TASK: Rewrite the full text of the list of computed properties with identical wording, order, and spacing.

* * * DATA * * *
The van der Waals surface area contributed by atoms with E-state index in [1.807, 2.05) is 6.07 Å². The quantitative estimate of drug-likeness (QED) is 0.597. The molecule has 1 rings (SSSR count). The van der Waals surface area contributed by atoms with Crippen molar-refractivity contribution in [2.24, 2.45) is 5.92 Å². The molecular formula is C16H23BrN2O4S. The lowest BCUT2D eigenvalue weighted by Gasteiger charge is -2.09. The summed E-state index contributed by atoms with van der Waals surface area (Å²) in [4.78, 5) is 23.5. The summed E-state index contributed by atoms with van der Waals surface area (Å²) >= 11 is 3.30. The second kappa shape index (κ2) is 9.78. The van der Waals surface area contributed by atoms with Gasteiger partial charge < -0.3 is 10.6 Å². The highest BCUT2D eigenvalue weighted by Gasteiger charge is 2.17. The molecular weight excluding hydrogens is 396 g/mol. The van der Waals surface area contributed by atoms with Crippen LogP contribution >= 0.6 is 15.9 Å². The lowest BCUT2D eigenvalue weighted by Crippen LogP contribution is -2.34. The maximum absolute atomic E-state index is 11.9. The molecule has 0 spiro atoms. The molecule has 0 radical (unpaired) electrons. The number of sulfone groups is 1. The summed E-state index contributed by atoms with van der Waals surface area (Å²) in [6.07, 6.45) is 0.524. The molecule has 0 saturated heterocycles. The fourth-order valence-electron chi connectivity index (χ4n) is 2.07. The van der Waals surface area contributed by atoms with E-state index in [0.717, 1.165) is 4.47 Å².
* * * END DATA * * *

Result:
The van der Waals surface area contributed by atoms with E-state index in [1.807, 2.05) is 6.07 Å². The quantitative estimate of drug-likeness (QED) is 0.597. The molecule has 1 rings (SSSR count). The van der Waals surface area contributed by atoms with Crippen molar-refractivity contribution in [2.24, 2.45) is 5.92 Å². The molecular formula is C16H23BrN2O4S. The lowest BCUT2D eigenvalue weighted by Gasteiger charge is -2.09. The summed E-state index contributed by atoms with van der Waals surface area (Å²) in [4.78, 5) is 23.5. The summed E-state index contributed by atoms with van der Waals surface area (Å²) >= 11 is 3.30. The second kappa shape index (κ2) is 9.78. The van der Waals surface area contributed by atoms with Gasteiger partial charge < -0.3 is 10.6 Å². The highest BCUT2D eigenvalue weighted by Gasteiger charge is 2.17. The molecular weight excluding hydrogens is 396 g/mol. The van der Waals surface area contributed by atoms with Crippen LogP contribution >= 0.6 is 15.9 Å². The lowest BCUT2D eigenvalue weighted by Crippen LogP contribution is -2.34. The maximum absolute atomic E-state index is 11.9. The molecule has 0 spiro atoms. The molecule has 0 radical (unpaired) electrons. The number of sulfone groups is 1. The summed E-state index contributed by atoms with van der Waals surface area (Å²) in [6.07, 6.45) is 0.524. The molecule has 0 saturated heterocycles. The fourth-order valence-electron chi connectivity index (χ4n) is 2.07. The van der Waals surface area contributed by atoms with E-state index in [0.717, 1.165) is 4.47 Å².